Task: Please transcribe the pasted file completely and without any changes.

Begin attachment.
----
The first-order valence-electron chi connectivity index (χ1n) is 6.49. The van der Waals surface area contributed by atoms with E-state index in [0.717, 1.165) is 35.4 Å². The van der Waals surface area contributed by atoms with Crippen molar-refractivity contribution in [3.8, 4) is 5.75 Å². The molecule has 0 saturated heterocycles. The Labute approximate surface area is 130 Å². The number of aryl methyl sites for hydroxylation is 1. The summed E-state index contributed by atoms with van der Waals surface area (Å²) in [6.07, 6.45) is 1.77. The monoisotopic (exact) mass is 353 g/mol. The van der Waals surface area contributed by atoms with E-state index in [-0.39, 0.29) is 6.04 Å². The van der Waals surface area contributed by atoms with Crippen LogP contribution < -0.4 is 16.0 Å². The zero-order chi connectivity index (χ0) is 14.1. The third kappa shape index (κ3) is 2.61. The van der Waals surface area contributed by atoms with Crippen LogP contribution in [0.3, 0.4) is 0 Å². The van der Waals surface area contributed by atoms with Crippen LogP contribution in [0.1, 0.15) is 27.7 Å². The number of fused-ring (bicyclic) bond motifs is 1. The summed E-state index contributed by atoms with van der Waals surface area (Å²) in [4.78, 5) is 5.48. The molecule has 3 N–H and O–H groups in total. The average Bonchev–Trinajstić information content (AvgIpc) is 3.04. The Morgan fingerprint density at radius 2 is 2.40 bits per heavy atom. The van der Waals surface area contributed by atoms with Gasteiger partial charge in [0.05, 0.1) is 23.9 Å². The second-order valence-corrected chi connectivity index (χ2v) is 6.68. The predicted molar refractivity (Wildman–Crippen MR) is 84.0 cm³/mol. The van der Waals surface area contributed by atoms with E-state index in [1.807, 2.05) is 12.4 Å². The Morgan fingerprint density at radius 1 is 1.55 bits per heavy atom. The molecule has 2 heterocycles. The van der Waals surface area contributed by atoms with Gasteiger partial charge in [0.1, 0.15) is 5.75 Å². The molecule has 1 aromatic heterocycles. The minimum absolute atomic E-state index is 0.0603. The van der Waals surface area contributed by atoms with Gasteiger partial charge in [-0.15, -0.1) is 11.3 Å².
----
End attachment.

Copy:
The first-order valence-electron chi connectivity index (χ1n) is 6.49. The van der Waals surface area contributed by atoms with E-state index in [0.717, 1.165) is 35.4 Å². The van der Waals surface area contributed by atoms with Crippen molar-refractivity contribution in [3.8, 4) is 5.75 Å². The molecule has 0 saturated heterocycles. The Labute approximate surface area is 130 Å². The number of aryl methyl sites for hydroxylation is 1. The summed E-state index contributed by atoms with van der Waals surface area (Å²) in [6.07, 6.45) is 1.77. The monoisotopic (exact) mass is 353 g/mol. The van der Waals surface area contributed by atoms with E-state index in [-0.39, 0.29) is 6.04 Å². The van der Waals surface area contributed by atoms with Crippen LogP contribution < -0.4 is 16.0 Å². The zero-order chi connectivity index (χ0) is 14.1. The third kappa shape index (κ3) is 2.61. The van der Waals surface area contributed by atoms with Crippen LogP contribution in [0.3, 0.4) is 0 Å². The van der Waals surface area contributed by atoms with Crippen LogP contribution in [0.1, 0.15) is 27.7 Å². The number of fused-ring (bicyclic) bond motifs is 1. The summed E-state index contributed by atoms with van der Waals surface area (Å²) in [4.78, 5) is 5.48. The molecule has 3 N–H and O–H groups in total. The average Bonchev–Trinajstić information content (AvgIpc) is 3.04. The Morgan fingerprint density at radius 2 is 2.40 bits per heavy atom. The van der Waals surface area contributed by atoms with Gasteiger partial charge in [0.05, 0.1) is 23.9 Å². The second-order valence-corrected chi connectivity index (χ2v) is 6.68. The predicted molar refractivity (Wildman–Crippen MR) is 84.0 cm³/mol. The van der Waals surface area contributed by atoms with E-state index in [1.807, 2.05) is 12.4 Å². The Morgan fingerprint density at radius 1 is 1.55 bits per heavy atom. The molecule has 2 heterocycles. The van der Waals surface area contributed by atoms with Gasteiger partial charge in [0.1, 0.15) is 5.75 Å². The molecule has 1 aromatic heterocycles. The minimum absolute atomic E-state index is 0.0603. The van der Waals surface area contributed by atoms with Gasteiger partial charge in [-0.15, -0.1) is 11.3 Å².